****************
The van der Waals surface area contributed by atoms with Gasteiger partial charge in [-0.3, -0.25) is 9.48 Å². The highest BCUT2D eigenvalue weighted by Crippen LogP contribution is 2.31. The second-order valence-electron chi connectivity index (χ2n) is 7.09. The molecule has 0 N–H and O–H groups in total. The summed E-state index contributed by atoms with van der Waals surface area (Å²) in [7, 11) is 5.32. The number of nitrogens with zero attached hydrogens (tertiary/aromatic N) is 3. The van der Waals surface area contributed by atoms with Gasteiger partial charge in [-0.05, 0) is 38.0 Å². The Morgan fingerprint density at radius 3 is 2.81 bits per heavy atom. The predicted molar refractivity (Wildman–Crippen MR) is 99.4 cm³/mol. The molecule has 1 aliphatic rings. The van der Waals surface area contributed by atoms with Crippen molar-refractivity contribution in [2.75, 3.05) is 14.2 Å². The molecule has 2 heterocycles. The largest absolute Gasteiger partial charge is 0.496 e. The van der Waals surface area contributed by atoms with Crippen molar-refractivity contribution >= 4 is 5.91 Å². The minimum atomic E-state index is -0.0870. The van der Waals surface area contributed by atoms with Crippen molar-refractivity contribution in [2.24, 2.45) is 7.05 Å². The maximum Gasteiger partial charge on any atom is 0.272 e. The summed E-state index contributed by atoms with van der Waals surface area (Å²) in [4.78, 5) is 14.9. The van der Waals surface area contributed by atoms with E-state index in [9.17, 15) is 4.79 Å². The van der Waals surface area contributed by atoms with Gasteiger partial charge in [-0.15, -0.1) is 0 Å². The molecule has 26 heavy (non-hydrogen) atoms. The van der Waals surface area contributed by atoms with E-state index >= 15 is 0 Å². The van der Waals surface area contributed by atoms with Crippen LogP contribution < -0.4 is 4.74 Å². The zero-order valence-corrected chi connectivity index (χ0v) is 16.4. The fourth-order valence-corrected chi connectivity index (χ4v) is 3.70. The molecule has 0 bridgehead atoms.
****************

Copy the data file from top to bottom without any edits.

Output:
The van der Waals surface area contributed by atoms with Gasteiger partial charge in [-0.3, -0.25) is 9.48 Å². The highest BCUT2D eigenvalue weighted by Crippen LogP contribution is 2.31. The second-order valence-electron chi connectivity index (χ2n) is 7.09. The molecule has 0 N–H and O–H groups in total. The summed E-state index contributed by atoms with van der Waals surface area (Å²) in [7, 11) is 5.32. The number of nitrogens with zero attached hydrogens (tertiary/aromatic N) is 3. The van der Waals surface area contributed by atoms with Gasteiger partial charge in [-0.05, 0) is 38.0 Å². The Morgan fingerprint density at radius 3 is 2.81 bits per heavy atom. The predicted molar refractivity (Wildman–Crippen MR) is 99.4 cm³/mol. The molecule has 1 aliphatic rings. The van der Waals surface area contributed by atoms with Crippen molar-refractivity contribution in [2.75, 3.05) is 14.2 Å². The molecule has 2 heterocycles. The largest absolute Gasteiger partial charge is 0.496 e. The van der Waals surface area contributed by atoms with Crippen molar-refractivity contribution >= 4 is 5.91 Å². The minimum atomic E-state index is -0.0870. The van der Waals surface area contributed by atoms with Crippen molar-refractivity contribution in [2.24, 2.45) is 7.05 Å². The maximum Gasteiger partial charge on any atom is 0.272 e. The summed E-state index contributed by atoms with van der Waals surface area (Å²) in [4.78, 5) is 14.9. The van der Waals surface area contributed by atoms with E-state index in [9.17, 15) is 4.79 Å². The van der Waals surface area contributed by atoms with Gasteiger partial charge in [-0.15, -0.1) is 0 Å². The molecule has 26 heavy (non-hydrogen) atoms. The van der Waals surface area contributed by atoms with E-state index >= 15 is 0 Å². The van der Waals surface area contributed by atoms with Crippen LogP contribution < -0.4 is 4.74 Å². The zero-order valence-corrected chi connectivity index (χ0v) is 16.4. The fourth-order valence-corrected chi connectivity index (χ4v) is 3.70. The molecule has 0 bridgehead atoms.